- Office of Attorney General Maura Healey
Media Contact for Marshfield Pharmacy and Owner Charged With False Billing to MassHealth and Insurers
Thomas Dalton, Deputy Press Secretary
PLYMOUTH — A Marshfield pharmacy and its owner have been charged in connection with a fraudulent scheme to bill the state’s Medicaid program (MassHealth) and other private and government-funded insurance plans for prescriptions for which they never possessed the inventory to fill.
St. George Pharmacy in Marshfield and its owner, Atef Ayoub, 45, of Marshfield, were indicted Tuesday by a Plymouth County Grand Jury on one count each of Medicaid False Claims, Medicaid Reverse False Claims, False Health Care Claims to Private Insurer, Reverse False Health Care Claims to Private Insurer, Excess Charges to MassHealth members, and two counts of Larceny over $1,200. The defendants are set to be arraigned in Plymouth County Superior Court at a future date.
The AG’s Office alleges that Ayoub billed Medicaid and other insurance plans for prescriptions for a heartburn medication, Zegerid, for which the pharmacy did not have the necessary inventory to fill. In particular, the AG’s Office found that the defendants allegedly billed for nearly 37,000 units of Zegerid even though records indicate that the pharmacy only had approximately 12,000 units on hand. This resulted in the pharmacy receiving approximately $442,000 in inappropriate reimbursement from various insurance plans.
In addition to the lack of inventory, the investigation by the AG’s Office found that the defendants regularly accepted cash payments from Medicaid recipients for prescriptions for controlled substances, in many cases charging cash in an amount over and above what MassHealth would have reimbursed the pharmacy. The AG’s Office contends that the pharmacy knowingly allowed patients to pay cash for controlled substances, including narcotics and benzodiazepines, when it knew that they were MassHealth members and that the controlled substances were covered by insurance.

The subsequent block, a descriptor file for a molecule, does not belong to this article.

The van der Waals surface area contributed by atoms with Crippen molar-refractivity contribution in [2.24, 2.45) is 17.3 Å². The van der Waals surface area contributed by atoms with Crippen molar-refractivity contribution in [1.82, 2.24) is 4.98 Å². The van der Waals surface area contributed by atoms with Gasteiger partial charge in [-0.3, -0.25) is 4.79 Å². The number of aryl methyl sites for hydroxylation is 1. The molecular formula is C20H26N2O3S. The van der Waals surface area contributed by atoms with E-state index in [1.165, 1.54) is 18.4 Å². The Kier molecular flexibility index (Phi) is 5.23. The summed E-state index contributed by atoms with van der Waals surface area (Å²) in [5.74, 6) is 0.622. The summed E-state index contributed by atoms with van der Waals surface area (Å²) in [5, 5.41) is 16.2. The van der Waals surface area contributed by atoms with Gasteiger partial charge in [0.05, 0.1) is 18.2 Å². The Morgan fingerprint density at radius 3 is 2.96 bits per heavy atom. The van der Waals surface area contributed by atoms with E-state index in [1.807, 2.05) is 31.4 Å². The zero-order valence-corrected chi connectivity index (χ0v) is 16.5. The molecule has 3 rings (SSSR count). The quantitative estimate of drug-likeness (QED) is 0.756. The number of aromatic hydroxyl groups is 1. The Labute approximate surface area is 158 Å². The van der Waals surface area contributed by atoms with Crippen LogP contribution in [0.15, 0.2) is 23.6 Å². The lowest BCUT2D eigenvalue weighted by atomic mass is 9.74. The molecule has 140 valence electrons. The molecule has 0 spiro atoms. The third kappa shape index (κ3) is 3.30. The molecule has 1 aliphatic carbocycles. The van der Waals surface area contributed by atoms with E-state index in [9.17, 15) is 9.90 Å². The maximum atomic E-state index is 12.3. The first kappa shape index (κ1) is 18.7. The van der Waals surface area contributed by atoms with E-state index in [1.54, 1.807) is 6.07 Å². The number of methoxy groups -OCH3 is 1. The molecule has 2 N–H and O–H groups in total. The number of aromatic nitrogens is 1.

These charges are allegations and the defendants are presumed innocent until proven guilty.
This matter is being handled by Assistant Attorney General Gregoire Ucuz, Senior Trial Counsel Elisha Willis, Investigations Supervisor Christopher Cecchini, and Investigator Caitlin Albert, all of Attorney General Maura Healey’s Medicaid Fraud Division. MassHealth, Tufts Health Plan, The Drug Enforcement Administration’s Boston Tactical Diversion Squad, and the Marshfield Police Department all assisted with the investigation.
The AG’s Medicaid Fraud Division receives 75 percent of its funding from the U.S. Department of Health and Human Services under a grant award. The remaining 25 percent is funded by the Commonwealth of Massachusetts.